Wealth is Not The Problem, Greed is The Problem


(cross posted on the Interdependence Project blog –
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Since the decline of Occupy Wall Street as a major social and media phenomenon, the notion of wealth inequality has sort of dropped off my personal political and moral radar.  Then a friend sent me this video below the other day. It’s a tutorial on wealth inequality in America. It’s pretty amazing to have things demonstrated  visually for me. It really reopened my eyes.

One of the problems with discussing wealth and greed as moral issues is that it is very hard to see statistical information about wealth and understand what it means. Wealth inequality is something that needs to be visually or emotionally demonstrated for people to get the scale of just how warped the world we live in actually is. For example, it is easy to ignore the fact that a billionaire is equal to one thousand millionaires. One thousand times as much. That’s a lot of cheddar, folks. It’s hard to wrap your head around, for sure.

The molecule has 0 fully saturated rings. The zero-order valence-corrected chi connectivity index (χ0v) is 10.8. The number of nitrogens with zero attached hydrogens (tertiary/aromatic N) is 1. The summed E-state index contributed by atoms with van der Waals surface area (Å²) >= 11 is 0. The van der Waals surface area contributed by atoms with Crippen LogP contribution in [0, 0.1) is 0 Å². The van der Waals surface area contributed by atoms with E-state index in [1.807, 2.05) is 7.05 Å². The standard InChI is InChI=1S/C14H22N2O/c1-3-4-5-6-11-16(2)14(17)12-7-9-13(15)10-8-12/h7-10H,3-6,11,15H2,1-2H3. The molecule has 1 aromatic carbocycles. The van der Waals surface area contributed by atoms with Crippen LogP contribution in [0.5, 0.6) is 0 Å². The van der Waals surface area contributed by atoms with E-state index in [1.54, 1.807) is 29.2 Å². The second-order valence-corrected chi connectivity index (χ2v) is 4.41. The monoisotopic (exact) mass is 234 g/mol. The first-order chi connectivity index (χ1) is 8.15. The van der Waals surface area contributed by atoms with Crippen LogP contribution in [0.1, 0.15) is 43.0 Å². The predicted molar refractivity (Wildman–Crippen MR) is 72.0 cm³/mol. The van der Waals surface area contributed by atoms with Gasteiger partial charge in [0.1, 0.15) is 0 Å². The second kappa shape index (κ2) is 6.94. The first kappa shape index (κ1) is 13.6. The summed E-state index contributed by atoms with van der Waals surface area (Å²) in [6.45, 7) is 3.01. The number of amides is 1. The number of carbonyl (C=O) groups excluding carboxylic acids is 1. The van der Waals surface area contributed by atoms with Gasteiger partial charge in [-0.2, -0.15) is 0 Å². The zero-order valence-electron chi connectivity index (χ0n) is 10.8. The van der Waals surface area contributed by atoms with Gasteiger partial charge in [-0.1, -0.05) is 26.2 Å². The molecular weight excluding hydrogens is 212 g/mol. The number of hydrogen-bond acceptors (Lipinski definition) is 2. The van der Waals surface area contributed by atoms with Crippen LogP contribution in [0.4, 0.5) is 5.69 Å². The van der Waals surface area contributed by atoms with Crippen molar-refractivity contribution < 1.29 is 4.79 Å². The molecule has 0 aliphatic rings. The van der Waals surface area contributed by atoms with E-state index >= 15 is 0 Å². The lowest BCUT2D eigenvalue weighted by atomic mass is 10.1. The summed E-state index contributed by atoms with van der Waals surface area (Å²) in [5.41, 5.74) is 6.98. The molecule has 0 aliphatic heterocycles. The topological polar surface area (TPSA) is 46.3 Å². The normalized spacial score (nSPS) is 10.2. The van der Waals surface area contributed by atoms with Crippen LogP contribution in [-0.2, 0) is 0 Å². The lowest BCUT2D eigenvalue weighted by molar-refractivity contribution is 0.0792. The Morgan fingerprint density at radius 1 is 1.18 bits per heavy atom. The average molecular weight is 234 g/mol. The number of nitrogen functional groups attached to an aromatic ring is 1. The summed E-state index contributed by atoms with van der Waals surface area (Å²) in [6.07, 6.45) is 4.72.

The thing I found most dharmic about this presentation is highlighting the difference between perceived reality and actual reality.

Personally speaking, I love the free enterprise of capitalism and the idea of individual responsibility for our actions. We do need the ability to reap the rewards of hard work, entrepreneurship, and intelligence. But the ethical validity of such a system is grounded in it being an equal playing field available to all, which increases the wealth of everyone involved through competition, and does not harm people or the planet in the process. This is simply no longer true in our system, if it ever was. If we are going to keep going with this system, we need a system less encouraging of mindless greed, and FAR more encouraging of sustainability.
It is a basic Buddhist principle that wealth only comes into its full brilliance in the sharing of it, in offering it, in its spread and release. The beauty of wealth never comes from greed or hoarding. The beauty of wealth is especially emphasized in the Shambhala tradition, as an enriching presence which benefits all.

As the Buddha said, “If you knew what I know about the power of giving, you would not let a single meal pass without sharing it in some way.”

Simply put, wealth is never a problem. Simply put, greed is always a problem. Let me know what you think of the video.


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